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Performance and yield stability of maize hybrids in stress-prone environments in eastern Africa

Author: Rezende, W.S.
Author: Beyene, Y.
Author: Mugo, S.N.
Author: Ndou, E.
Author: Gowda, M.
Author: Julius Pyton Sserumaga
Author: Asea, G.
Author: Ismail Ngolinda
Author: Jumbo, M.B.
Author: Oikeh, S.O.
Author: Olsen, M.
Author: Borém, A.
Author: Cruz, C.D.
Author: Prasanna, B.M.
Year: 2020
ISSN: 2214-5141 (Print)
URI: https://hdl.handle.net/10883/20640
Format: PDF
Language: English
Publisher: Elsevier
Copyright: CIMMYT manages Intellectual Assets as International Public Goods. The user is free to download, print, store and share this work. In case you want to translate or create any other derivative work and share or distribute such translation/derivative work, please contact CIMMYT-Knowledge-Center@cgiar.org indicating the work you want to use and the kind of use you intend; CIMMYT will contact you with the suitable license for that purpose.
Type: Article
Place of Publication: Netherlands
Pages: 107-118
Issue: 1
Volume: 8
DOI: 10.1016/j.cj.2019.08.001
Description: Identification and deployment of high-yielding and stress-tolerant maize hybrids adapted to stress-prone agro-ecologies is important for improving the food security and livelihoods of smallholder farmers in eastern Africa. The objectives of this study were to (i) assess the performance of maize hybrids under well-watered and drought stress conditions; (ii) evaluate grain yield stability of 65 intermediate-maturing and 55 early-maturing hybrids in 24 well-watered locations and seven drought stress locations; and (iii) identify representative and/or discriminative testing locations for increasing genetic gains for the target traits. There were significant differences for grain yield among early- and intermediate-maturing hybrids tested under well-watered and drought stress environments. Among the early-maturing hybrids, the top 10 hybrids produced 46.8%–73.9% and 31.2%–42.1% higher mean grain yields than the best commercial check under drought and well-watered conditions, respectively. Among the intermediate-maturing hybrids, the top 10 hybrids produced 25.2%–47.7% and 8.5%–13.5% higher grain yield than commercial checks under drought stress and well-watered conditions, respectively, suggesting improvement in the levels of drought tolerance in both early- and intermediate-maturing hybrids. GGE biplot analysis and a bi-segmented regression linear method identified specific early-maturing and intermediate-maturing hybrids that performed well under both well-watered and drought stress conditions. These hybrids could be recommended for commercial production in eastern Africa. Kakamega in Kenya was found to be the most representative and highly discriminating site among well-watered testing locations, while Kabuku in Tanzania was the least representative of test locations. For testing under drought stress conditions, Kiboko in Kenya was identified as the most representative location. This information could be useful for allocating resources and streamlining CIMMYT maize hybrid testing in eastern Africa.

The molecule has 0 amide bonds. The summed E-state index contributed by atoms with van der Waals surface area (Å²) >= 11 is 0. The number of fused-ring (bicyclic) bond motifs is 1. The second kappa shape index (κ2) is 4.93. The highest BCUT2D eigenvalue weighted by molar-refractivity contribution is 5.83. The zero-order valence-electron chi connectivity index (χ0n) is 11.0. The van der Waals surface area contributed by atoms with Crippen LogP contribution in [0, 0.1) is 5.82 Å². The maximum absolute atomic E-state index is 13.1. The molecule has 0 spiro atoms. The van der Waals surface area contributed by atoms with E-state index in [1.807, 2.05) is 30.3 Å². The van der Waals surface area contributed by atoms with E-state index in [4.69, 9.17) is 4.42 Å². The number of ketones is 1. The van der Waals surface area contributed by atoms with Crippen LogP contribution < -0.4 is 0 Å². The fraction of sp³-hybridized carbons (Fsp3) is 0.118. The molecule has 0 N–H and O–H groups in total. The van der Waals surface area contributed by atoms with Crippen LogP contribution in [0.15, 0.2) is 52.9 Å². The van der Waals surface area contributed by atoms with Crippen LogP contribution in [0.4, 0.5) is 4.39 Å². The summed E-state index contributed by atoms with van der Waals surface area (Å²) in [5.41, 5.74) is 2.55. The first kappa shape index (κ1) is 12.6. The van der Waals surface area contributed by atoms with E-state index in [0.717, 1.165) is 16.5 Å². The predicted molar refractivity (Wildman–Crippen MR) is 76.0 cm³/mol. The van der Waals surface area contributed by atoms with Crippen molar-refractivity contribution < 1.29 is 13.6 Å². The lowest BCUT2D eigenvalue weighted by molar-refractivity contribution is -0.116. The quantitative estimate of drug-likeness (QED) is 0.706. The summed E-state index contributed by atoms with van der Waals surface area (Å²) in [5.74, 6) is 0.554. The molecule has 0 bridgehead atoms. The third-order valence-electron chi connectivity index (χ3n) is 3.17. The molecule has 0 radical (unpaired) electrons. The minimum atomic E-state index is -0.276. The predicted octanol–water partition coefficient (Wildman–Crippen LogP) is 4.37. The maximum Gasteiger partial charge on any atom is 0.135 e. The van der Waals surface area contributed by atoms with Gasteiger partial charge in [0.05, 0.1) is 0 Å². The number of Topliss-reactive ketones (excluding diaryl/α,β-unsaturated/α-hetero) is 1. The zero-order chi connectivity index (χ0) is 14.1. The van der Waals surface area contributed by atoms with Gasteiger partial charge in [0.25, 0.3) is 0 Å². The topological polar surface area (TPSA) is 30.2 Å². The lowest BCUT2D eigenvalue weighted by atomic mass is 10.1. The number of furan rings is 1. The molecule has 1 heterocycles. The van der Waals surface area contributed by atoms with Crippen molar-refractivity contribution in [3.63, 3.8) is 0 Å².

Country of Focus: EAST AFRICA
Agrovoc: DROUGHT STRESS
Agrovoc: GENOTYPE ENVIRONMENT INTERACTION
Agrovoc: YIELDS
Agrovoc: ZEA MAYS
Journal: The Crop Journal


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  • Maize
    Maize breeding, phytopathology, entomology, physiology, quality, and biotech

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